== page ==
Pratap Singh Gharti (right) and his father Kharbir at their home in Rolpa on Saturday. Dinesh Subedi/Republica
ROLPA, May 1: Pratap Singh Gharti, a seven-year-old in Rolpa, lost his way 17 years ago during the Maoist armed insurgency. He finally made it back home Saturday.
His sister had joined the rebels. At home, there were just the two of them as their father was in the Indian army and the mother had left with another man.
“We were four siblings. But I do not remember where my brothers were,” said Gharti.
One day, the sister took him along, but they soon became separated. “They told me she was killed in action,” he recalled.
After that his days of hardship began. He was too young to take up arms and there was nobody to care for him. Sometimes they would torture him.
He vaguely remembers being called ‘Kale’ by local villagers. But he had little idea about family and identity. “I knew my home was in a place called Rolpa and they would call me Kale. I was too young to remember or understand anything more,” he said.
He was left to his own devices for long. On many days he went hungry and slept in the open. Later, he started washing dishes at tea shops and eateries. “I spent many days sheltering at school buildings or sleeping in the open. I often had nothing to eat.”
He later scrounged some money doing day labor. But he used up that also trying to find his way back home. “They would pay me a pittance, and although I managed to save a little, it wasn’t enough to find my way back,” he said.
When he fell ill, the days felt like decades. There was no one to turn to for help. He also had to undergo surgery for appendicitis. He found work in different places including in towns across the Indian border.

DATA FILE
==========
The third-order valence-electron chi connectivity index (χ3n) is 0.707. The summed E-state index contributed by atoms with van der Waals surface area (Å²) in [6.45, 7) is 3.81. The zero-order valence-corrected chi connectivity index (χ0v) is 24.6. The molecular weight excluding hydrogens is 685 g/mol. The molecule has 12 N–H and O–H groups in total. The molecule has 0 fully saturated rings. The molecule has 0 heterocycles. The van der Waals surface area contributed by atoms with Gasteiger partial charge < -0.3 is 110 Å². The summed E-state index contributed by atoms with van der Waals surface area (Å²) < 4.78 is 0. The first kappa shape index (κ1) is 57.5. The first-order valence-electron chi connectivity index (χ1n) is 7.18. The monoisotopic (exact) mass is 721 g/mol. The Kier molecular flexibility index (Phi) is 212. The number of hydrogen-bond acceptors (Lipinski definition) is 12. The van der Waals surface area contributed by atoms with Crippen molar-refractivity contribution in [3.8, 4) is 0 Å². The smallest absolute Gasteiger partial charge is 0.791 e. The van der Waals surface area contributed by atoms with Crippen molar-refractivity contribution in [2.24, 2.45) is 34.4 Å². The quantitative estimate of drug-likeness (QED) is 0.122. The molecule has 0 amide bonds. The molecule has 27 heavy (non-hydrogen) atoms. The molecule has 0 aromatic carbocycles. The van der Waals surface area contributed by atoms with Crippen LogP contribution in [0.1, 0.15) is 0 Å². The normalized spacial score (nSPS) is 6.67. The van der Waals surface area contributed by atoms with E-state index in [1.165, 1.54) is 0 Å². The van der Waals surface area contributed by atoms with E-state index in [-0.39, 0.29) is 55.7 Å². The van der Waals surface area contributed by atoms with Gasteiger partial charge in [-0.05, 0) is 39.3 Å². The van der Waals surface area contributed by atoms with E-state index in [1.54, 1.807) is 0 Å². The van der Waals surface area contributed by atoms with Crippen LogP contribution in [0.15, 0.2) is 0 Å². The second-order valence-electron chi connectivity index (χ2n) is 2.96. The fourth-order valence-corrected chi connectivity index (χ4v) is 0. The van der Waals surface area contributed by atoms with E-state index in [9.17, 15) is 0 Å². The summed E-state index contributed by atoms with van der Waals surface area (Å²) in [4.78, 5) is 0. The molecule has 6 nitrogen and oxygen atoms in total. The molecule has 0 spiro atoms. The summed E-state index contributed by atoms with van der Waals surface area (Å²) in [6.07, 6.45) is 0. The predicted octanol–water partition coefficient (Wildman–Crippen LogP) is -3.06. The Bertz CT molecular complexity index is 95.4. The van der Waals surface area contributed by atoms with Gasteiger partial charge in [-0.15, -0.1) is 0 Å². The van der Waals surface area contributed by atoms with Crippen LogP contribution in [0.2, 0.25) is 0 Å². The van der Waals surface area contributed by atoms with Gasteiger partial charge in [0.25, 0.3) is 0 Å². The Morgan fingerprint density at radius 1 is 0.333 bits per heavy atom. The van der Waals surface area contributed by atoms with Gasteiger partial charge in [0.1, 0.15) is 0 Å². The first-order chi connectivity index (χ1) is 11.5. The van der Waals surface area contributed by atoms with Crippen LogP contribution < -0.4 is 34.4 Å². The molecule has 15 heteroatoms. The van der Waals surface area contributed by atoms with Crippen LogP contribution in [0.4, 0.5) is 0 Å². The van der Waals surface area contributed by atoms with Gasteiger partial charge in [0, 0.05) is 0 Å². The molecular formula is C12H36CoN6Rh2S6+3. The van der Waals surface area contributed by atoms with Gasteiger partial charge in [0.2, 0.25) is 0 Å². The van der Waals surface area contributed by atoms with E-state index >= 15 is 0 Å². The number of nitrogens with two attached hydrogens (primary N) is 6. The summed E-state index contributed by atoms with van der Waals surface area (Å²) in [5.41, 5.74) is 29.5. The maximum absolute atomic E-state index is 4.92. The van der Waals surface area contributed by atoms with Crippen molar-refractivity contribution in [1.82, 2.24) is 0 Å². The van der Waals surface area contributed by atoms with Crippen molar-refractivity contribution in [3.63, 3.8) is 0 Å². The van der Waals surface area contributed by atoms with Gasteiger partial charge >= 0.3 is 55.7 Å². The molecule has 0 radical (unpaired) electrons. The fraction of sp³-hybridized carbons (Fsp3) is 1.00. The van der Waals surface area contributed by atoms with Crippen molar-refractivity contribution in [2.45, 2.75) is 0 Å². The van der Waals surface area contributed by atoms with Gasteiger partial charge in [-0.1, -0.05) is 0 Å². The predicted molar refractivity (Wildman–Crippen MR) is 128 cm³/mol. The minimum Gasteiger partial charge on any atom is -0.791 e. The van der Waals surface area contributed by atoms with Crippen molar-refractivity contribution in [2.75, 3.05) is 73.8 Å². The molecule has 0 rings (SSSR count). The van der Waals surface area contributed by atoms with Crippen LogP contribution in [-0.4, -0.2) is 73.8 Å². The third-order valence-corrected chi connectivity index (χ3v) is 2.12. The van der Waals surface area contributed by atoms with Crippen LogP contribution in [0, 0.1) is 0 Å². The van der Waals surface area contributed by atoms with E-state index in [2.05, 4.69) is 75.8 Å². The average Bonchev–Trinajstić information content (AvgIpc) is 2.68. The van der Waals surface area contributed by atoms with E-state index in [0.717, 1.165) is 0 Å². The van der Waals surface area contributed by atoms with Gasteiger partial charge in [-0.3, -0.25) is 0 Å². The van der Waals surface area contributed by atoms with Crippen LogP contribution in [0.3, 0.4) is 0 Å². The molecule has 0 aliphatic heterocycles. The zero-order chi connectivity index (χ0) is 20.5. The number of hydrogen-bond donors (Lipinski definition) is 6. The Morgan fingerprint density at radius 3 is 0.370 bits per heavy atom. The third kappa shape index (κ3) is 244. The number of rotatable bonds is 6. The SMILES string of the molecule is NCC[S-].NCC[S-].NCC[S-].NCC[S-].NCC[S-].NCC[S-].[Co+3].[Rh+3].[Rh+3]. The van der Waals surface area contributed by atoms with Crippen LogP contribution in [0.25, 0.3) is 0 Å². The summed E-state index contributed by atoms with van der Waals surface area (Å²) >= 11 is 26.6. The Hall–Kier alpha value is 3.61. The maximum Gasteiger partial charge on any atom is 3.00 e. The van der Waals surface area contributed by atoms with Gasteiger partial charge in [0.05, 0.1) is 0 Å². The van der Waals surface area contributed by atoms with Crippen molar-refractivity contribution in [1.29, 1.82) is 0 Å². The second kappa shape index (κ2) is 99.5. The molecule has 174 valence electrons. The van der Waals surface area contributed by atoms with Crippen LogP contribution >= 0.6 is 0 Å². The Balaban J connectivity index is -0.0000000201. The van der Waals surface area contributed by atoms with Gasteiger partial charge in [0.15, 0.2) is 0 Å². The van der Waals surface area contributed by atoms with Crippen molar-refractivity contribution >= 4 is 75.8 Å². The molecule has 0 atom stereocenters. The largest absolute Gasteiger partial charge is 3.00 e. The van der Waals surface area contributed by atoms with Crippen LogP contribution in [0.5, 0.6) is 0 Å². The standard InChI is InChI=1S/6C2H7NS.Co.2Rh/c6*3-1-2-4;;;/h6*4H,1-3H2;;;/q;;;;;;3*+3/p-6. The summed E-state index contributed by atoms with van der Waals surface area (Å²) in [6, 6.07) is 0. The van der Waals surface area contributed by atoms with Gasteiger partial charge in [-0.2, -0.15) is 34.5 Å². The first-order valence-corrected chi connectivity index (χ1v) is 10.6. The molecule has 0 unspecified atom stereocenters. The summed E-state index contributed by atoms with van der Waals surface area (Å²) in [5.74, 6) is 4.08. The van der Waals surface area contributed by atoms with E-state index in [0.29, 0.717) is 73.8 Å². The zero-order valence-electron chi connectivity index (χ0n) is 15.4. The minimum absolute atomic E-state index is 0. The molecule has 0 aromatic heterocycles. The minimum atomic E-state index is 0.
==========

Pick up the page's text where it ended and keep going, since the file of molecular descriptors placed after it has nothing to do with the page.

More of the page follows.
It was when he was working for the Chaudhari Group in Bajhang that he somehow managed to make a homeward connection. With the help of fellow workers, he finally reached the family address.
“I am very happy to find my family,” he exclaims.
After listening to his story, Barka Bahadur Rokaya, chairperson of Khaptad Chhanna Rural Municipality in Bajhang, helped him reach home.
“His friends always noticed how sad he was. They wanted to help,” said Rokaya. “With the cooperation of some local journalists we were able to make his homecoming happen,” he added.
Father overjoyed at son’s return
The family was also overjoyed. According to Kharbir Gharti, Pratap’s father who welcomed him Saturday, it was a miracle.
“I had presumed him to be dead. Many people died in the Maoist armed insurgency and I presumed he had gotten killed also,” said Gharti senior.
Crediting God for the son’s return, Kharbir said he used to pray for this to happen. He observed that his son has become a young man and would probably take care of his ‘old father’.
Kharbir also said his daughter had not gotten killed as reported. “She, however, does not wish to meet us and I have heard she has a husband.”
His other two sons are also doing fine. “One lives abroad, the other is in Pokhara,” Kharbir said.
There are no exact figures on how many in Rolpa had to go through the kind of experience that Pratap underwent. Altogether 33 Rolpa locals are listed as disappeared or missing.